Moreover, case law authorities hold that the court will only become subjective, regarding the effect of the defendant's conduct (publication of defamatory material) on the plaintiff's reputation, when it determines the quantum for the plaintiff's claim. At that stage, the defendant may argue for the reduction of the plaintiff's damages on the basis, for example, that the plaintiff had a very low reputation, in any case (for example, this view was adopted by the court in Viviers v Kilian 1972 AD 449). Alternatively, the argument may be that the publication had not dented the image of the plaintiff (such a view was expressed by the Constitutional Court in Dikoko v Mokhatla 2006 6 235 (CC), par 78). When the Constitutional Court was determining the quantum in Dikoko, for example, it held that the fact that, Mokhatla, the respondent, still got appointed to a position of high public office despite the defamatory remarks uttered by Dikoko was an important mitigating factor in determining the quantum to award against Dikoko (par 78). However, as is the case in many other cases, nowhere does the court in Dikoko allude to the proposition that the plaintiff needed to prove that the impugned defamatory statements had injured his reputation. It is therefore respectfully submitted that the court in J case erred when it concluded that the second defendant in the case (Dr H) 'had a duty to prove that his reputation was indeed injured' as a result of the publication of the offending allegations. Instead, causation is an inactive (or dormant) element for defamation. Therefore, the assertion to that effect in J amounts to a distortion of the law of defamation.

 

4 Conclusion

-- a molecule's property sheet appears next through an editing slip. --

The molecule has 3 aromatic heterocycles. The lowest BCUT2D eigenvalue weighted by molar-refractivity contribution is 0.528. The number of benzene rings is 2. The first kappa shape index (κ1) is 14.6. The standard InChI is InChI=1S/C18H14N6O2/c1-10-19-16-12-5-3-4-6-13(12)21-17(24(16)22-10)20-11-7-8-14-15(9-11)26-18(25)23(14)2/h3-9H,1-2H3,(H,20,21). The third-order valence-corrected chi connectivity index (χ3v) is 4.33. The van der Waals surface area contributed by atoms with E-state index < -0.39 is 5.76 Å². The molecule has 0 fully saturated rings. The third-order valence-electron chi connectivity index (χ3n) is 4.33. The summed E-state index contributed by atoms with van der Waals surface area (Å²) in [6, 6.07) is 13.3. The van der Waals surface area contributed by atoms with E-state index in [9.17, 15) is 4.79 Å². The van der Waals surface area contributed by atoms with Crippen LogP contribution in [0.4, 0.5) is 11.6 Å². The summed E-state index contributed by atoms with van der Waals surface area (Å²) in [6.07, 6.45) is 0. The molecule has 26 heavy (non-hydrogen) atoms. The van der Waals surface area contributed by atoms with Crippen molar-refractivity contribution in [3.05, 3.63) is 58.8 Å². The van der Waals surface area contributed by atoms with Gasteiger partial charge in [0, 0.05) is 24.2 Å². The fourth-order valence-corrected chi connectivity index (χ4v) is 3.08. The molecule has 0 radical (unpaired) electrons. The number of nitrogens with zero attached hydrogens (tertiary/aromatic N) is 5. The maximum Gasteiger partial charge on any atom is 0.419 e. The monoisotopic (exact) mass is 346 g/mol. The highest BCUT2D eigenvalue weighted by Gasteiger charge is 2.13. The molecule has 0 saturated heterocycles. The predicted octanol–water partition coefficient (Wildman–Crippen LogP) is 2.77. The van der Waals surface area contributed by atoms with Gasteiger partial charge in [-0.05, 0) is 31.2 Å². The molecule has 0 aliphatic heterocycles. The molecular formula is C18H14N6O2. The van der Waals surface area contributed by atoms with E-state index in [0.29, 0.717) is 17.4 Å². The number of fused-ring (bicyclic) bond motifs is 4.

The general principles for defamation are now trite in our law, as has the shown in this case note. Hence, the high court in J judgment made material errors in its findings regarding the elements for defamation. Chief among these is the assertion that the plaintiff has a duty to prove that his reputation had been injured by the conduct of the defendant. As has been argued in this case note, it is not correct that the plaintiff has to prove publication of wrongful words to succeed with his claim in defamation. Rather, the correct legal position is that the plaintiff has to prove defamatory words that referred to him. It is also incorrect to say that the plaintiff needs to show or prove intention (animus iniuriandi) to injure his reputation. Instead, intention as an element for defamation is presumed to exist once the plaintiff has proved the publication of defamatory statement (words), referring to him. Last, it is not the correct position of the law of defamation that the plaintiff needs to prove that the publication of the defamatory words has injured his reputation (causation), as concluded by the high court in casu. Contrary to that finding of the court, causation is a dormant sixth element of defamation, which only comes to the fore on calculating the quantum of damages to award to the plaintiff when he has succeeded in his action. Thus, in a sense, it will fall under the elements that are presumed, although it plays no role in determining the liability or otherwise of the defendant for defamation. Should these inaccuracies be left unchallenged, this could distort the law of defamation. In my view, the action should not have stumbled on Dr H's failure to prove that the publication of the allegations about adultery had injured his reputation. Instead, it would have failed by reason of the availability of a defence to SJ in the form of truth and public benefit.